Tomorrow is our last day for level 2 demos which has been everything from lean to rich doughs and laminated ones to donuts. We recently made croissants and various products using danish laminated dough. Compared to making laminated puff pastry I would say they are more frustrating because of how difficult it is to roll out the dough. The croissant dough gets tougher after every turn while the danish is soft and sticky making it difficult to ensure even lamination of butter. Next week I will be on the laminated station so hopefully I will be able to get these down buy the end of next week. :)
This is the beginning week of our level two classes and so far it has being a lot of fun. We have learned how to make various shapes and sizes of bread and buns including: baguette, whole wheat and white loaves, dinner buns, epis rye and other items like bagels. Everything needs to go into the proofer ( a mildly humid and warm environment where yeast can quickly multiply and give volume) pretty early in the morning so by the time 10:30 rolls around we are done producing and just focus on baking and packaging.
It’s a shame we aren’t able to create artisan style breads in this level because I have been curious in how they are made, with their crisp crust and openly porous centers. Rolling small buns is something to get the hang of and using both hands is going to take some work; it’s not a simple roll into a ball method but the dough is rolled tightly as to create a nice round and smooth surface.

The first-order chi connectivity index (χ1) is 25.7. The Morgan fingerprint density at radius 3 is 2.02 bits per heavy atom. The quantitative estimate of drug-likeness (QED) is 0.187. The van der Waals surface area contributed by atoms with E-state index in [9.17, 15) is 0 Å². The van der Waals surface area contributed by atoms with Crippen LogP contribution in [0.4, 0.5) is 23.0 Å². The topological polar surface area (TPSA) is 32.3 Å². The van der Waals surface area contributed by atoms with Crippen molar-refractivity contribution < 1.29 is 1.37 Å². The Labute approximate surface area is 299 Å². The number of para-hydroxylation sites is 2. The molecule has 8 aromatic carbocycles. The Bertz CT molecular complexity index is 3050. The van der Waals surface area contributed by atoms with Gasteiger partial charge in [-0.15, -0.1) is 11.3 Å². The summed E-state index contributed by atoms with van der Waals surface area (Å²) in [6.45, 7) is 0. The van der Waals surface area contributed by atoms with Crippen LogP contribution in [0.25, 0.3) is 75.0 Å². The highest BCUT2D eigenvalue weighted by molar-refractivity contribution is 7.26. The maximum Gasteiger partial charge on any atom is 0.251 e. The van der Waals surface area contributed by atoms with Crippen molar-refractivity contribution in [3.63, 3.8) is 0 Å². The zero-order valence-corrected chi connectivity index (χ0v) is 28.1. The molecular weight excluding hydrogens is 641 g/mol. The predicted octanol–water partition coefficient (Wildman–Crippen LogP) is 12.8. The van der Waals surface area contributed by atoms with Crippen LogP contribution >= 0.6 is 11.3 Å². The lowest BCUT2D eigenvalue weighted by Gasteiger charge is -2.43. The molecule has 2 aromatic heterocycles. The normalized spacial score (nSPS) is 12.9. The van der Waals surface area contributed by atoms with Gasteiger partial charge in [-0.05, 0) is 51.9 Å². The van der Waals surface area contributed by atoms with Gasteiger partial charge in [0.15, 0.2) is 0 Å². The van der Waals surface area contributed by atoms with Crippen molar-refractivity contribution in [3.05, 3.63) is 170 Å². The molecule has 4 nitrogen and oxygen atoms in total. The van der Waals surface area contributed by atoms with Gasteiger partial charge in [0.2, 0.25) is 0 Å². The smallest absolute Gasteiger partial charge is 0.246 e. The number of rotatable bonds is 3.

My good friends from animation threw a BBQ last night ( such a good time) and since the tiramisu I made last time was such a hit I decided to make it again. I never fold in raw egg whites into the mascarpone but this time I had a brilliant idea of folding in Italian meringue!
Egg whites when foamed and folded in give a nice light volume to the cream but the idea of eating raw whites turns me off and throwing in whipped cream is just blasphemy!
So instead I used Italian meringue which is basically whipped egg whites but they are cooked by slowly pouring in very hot syrup. The volume created this way is nearly double that of French meringue and a lot more stable, plus it creates an awesome white colour.
For the mascarpone base I do the usual egg yolk vanilla bean custard folded into the REAL mascarpone (in Italy the cows feed on various wild herbs and flowers giving the cream a distinctive aroma rather than what you will find locally). I have to say this variance worked out really well! The cream is smooth but light and tastes awesome!
This week we had our practical exam so it was a very long and unnecessarily stressful week. It really ended up not being too bad; some of us really worked ourselves up too much over it so when it was all over we kinda shot ourselves in the foot on that one.
We had to make two dozen of each: blueberry muffins, raisin scones, turnovers, rosettes and shell sand cookies. We also had to make two bars of strudels, three apple pies and a tray of brownies. We got two days to complete everything including finishing off and decorating. It may seem a lot but when you plan it out on paper it really runs smoothly.
I was able to make both the puff and pie dough on the first day as well as the brownies, sand cookies, raisin scones and muffins. I also had enough time to roll out my pie dough for the next day. On day two I made the puff pastries and pies and finished off the brownies.
It was a busy week in general, glad it is over, and so marks the end of level one. Next level is breads and sweet yeast goods.